This is the truth about the UK's 'Brexit bill'

Hamish McRae
Michael Barnier, the EU's chief negotiator, has described the Brexit bill as a 'settling of accounts': AP

The row about the bill that the UK might pay for leaving the EU is entirely predictable, but troubling for all that. It is predictable because at the start of any negotiation each side pitches it big and the purpose of the negotiation is to narrow down the difference. The numbers sound enormous but in relation to the economy they are quite manageable. But it is troubling because of the tone of the debate. The danger, as in any divorce, is that overly-aggressive lawyers will turn what ought to be a reasonably amicable settlement into an angry breakdown.

The numbers first. The UK is paying some £8bn a year net into the EU, a figure that were we staying in would have risen to around £10bn. That makes us the second largest net contributor after Germany, though per head of population the Dutch pay a bit more than we do.

Look at this from the EU point of view. They are losing what for them is a huge amount of money, so it natural that they should seek to maintain the inflow of funds for as long as possible. The EU is committed, either legally or in practice, to spending plans beyond the moment when the UK leaves, so there is a hole that has to be filled. Add everything up and you can come to a tally close to €100bn, or about £85bn.

Now look at it from the UK point of view. We have been an enormous net contributor into the EU coffers for more than 40 years. Most of that money has been spent on for example subsidies to net recipient countries. But some of it has gone to acquire EU assets, such EU-owned property or subscriptions to the European Investment Bank. As EU members we are the part-owners of those assets, and when we leave it is reasonable we should be paid for our share. In a divorce you split the property. You could even come up with a tally, taking into account our past subscriptions, that the EU owes the UK money, not the other way round.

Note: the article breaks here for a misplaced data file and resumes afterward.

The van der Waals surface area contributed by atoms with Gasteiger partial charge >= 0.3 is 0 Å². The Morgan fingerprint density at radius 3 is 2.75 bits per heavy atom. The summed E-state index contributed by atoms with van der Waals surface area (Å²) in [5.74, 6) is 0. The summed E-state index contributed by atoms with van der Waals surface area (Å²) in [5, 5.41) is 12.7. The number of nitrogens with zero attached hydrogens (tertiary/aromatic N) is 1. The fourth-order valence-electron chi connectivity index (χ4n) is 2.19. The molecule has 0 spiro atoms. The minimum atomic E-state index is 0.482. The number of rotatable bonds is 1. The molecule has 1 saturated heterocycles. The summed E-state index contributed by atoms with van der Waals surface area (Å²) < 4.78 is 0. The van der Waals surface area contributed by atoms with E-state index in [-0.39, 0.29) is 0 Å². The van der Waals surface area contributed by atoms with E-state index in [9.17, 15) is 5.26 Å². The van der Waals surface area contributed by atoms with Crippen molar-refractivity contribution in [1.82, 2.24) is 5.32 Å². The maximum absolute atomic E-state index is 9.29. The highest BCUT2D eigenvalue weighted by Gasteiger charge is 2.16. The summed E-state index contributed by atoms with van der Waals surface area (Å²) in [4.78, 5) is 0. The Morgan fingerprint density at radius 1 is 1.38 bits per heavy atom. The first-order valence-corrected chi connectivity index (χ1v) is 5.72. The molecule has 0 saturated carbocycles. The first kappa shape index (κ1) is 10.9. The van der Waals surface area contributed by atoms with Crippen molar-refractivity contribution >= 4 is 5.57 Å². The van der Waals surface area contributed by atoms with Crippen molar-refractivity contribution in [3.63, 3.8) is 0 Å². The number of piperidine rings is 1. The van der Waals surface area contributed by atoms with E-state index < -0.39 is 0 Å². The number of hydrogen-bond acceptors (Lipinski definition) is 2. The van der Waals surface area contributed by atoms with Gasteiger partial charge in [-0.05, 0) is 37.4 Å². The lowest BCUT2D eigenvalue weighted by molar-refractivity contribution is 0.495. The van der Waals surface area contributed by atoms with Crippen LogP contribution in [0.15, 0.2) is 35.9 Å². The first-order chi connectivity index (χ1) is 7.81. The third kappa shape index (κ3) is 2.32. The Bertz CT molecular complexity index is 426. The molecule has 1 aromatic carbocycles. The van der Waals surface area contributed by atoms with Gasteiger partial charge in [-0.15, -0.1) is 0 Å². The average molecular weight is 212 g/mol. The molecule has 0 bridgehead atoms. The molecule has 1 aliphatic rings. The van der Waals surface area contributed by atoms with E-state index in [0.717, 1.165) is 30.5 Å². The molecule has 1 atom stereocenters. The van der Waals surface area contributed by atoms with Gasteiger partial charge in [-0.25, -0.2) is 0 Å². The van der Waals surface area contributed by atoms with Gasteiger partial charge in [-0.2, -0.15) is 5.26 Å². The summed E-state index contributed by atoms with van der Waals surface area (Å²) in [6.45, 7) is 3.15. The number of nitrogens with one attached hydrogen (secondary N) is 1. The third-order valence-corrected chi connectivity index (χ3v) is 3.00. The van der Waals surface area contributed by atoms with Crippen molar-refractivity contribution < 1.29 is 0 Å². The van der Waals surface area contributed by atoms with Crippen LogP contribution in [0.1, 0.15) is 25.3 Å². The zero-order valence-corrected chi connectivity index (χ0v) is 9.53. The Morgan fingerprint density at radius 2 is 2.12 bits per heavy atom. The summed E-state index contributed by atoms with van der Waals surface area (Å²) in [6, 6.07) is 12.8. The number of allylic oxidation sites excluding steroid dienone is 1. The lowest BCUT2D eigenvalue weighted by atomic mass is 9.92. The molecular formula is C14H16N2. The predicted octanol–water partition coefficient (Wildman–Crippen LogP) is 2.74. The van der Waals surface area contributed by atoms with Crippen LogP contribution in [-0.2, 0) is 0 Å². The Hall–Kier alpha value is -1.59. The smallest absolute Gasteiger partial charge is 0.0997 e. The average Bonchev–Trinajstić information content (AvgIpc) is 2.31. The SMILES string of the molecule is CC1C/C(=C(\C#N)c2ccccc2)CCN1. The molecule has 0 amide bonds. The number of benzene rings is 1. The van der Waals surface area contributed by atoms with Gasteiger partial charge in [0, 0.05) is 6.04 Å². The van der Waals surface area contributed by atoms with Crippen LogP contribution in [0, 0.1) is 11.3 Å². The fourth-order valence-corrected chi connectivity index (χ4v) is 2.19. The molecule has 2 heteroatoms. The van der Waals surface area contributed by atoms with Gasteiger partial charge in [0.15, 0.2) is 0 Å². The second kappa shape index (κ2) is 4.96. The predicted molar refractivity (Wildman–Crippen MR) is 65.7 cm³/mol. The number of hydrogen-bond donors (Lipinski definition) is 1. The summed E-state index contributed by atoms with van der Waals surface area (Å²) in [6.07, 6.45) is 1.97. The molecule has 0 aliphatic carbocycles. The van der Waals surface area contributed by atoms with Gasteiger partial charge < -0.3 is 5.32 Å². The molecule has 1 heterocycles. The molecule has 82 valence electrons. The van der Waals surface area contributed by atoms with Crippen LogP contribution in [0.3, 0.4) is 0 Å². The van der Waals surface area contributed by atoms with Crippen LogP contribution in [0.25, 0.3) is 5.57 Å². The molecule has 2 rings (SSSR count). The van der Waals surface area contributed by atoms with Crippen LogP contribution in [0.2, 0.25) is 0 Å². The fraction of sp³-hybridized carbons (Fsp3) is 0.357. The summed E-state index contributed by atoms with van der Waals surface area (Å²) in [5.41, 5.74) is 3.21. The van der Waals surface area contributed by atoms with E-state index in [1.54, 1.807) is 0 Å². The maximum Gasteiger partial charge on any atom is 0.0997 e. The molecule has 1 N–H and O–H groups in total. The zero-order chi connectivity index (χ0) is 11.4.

In most international disputes you would either go to agreed arbitration or have in the contract a jurisdiction that would settle things. The problem here is that is hard to see quite who to go to. It cannot be a European court or a British court, and I don’t think either side would like to involve the US court system. The history of international politically-imposed settlements is not a happy one – think of the reparations Germany had to pay after the First World War. So in practice this is going to have to be a political agreement, and that is evidently very difficult.

And yet the numbers are not really that big. Let’s assume that the final deal were for the UK to pay €50bn, or around £40bn. The clock is running now so that would be £8bn for the five years of the forthcoming parliament. That is a bit less than we would be paying were we still members. After that we would be clear. That sort of deal should be sellable to the electorate, particularly if some of the disbursements, for example supporting refugees that have come to the EU, could legitimately come out of the aid budget.

The trouble with reaching such a deal is that the tone of the debate will sour relations even after the financial deal is done. There were the Juncker antics after the No 10 dinner but that was fair game. Claude Juncker is not at all the buffoon he is sometimes portrayed as in the British press. He engineered the growth of Luxembourg as a business and financial centre pretty much from scratch by creating clever loopholes for multinational corporations and specialist investment institutions. The threat from Michel Barnier, the EU’s chief negotiator, to take the UK to court (which court?) is equally part of the standard pre-negotiation dance. He is thoughtful and sensible and will do his best for Europe.

What is worrying, though, are the political dynamics. For our Prime Minister to accuse the EU of seeking to influence the result of the election, as she has just done, is big stuff. Her charge that the Commission does not want the UK to prosper has a ring of truth to it. This is not something that UK consumers will take comfortably to and there is already some evidence of people trying to switch away from buying European products. (The Co-op has become the first retailer to sell British-only fresh meat.)

In an ideal negotiation both sides gain something. It is quite possible that this could happen here, with Europe free to integrate further if that is what it wishes to do, and the UK free to trade more with the rest of the world. But this is being seen as a zero-sum game, or worse, a game where everyone loses. Let’s hope, post the elections in France and Germany (maybe Italy too), and of course here, that politics settle down and the grown-ups take charge again.

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